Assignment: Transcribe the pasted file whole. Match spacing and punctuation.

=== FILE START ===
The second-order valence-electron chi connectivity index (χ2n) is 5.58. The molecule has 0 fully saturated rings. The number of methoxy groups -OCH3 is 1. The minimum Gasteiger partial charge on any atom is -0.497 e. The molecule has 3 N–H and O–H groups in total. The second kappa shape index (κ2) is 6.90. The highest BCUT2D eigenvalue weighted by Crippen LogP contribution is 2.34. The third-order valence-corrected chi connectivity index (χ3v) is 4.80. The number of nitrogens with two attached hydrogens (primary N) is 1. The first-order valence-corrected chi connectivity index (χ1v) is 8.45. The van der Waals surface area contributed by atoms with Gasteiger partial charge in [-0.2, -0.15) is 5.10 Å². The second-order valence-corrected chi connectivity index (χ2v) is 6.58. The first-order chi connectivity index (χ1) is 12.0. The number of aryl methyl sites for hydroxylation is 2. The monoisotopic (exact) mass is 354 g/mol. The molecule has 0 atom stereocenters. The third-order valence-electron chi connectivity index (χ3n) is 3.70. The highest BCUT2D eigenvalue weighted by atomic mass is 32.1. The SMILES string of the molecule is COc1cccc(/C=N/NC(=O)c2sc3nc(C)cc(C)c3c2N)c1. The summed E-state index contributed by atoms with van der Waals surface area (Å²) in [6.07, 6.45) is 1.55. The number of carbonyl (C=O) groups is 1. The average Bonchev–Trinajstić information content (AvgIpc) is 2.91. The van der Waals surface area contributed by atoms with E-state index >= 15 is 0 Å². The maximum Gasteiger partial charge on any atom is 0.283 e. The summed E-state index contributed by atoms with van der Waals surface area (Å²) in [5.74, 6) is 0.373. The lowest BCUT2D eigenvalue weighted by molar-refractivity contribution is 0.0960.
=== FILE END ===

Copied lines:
The second-order valence-electron chi connectivity index (χ2n) is 5.58. The molecule has 0 fully saturated rings. The number of methoxy groups -OCH3 is 1. The minimum Gasteiger partial charge on any atom is -0.497 e. The molecule has 3 N–H and O–H groups in total. The second kappa shape index (κ2) is 6.90. The highest BCUT2D eigenvalue weighted by Crippen LogP contribution is 2.34. The third-order valence-corrected chi connectivity index (χ3v) is 4.80. The number of nitrogens with two attached hydrogens (primary N) is 1. The first-order valence-corrected chi connectivity index (χ1v) is 8.45. The van der Waals surface area contributed by atoms with Gasteiger partial charge in [-0.2, -0.15) is 5.10 Å². The second-order valence-corrected chi connectivity index (χ2v) is 6.58. The first-order chi connectivity index (χ1) is 12.0. The number of aryl methyl sites for hydroxylation is 2. The monoisotopic (exact) mass is 354 g/mol. The molecule has 0 atom stereocenters. The third-order valence-electron chi connectivity index (χ3n) is 3.70. The highest BCUT2D eigenvalue weighted by atomic mass is 32.1. The SMILES string of the molecule is COc1cccc(/C=N/NC(=O)c2sc3nc(C)cc(C)c3c2N)c1. The summed E-state index contributed by atoms with van der Waals surface area (Å²) in [6.07, 6.45) is 1.55. The number of carbonyl (C=O) groups is 1. The average Bonchev–Trinajstić information content (AvgIpc) is 2.91. The van der Waals surface area contributed by atoms with E-state index >= 15 is 0 Å². The maximum Gasteiger partial charge on any atom is 0.283 e. The summed E-state index contributed by atoms with van der Waals surface area (Å²) in [5.74, 6) is 0.373. The lowest BCUT2D eigenvalue weighted by molar-refractivity contribution is 0.0960.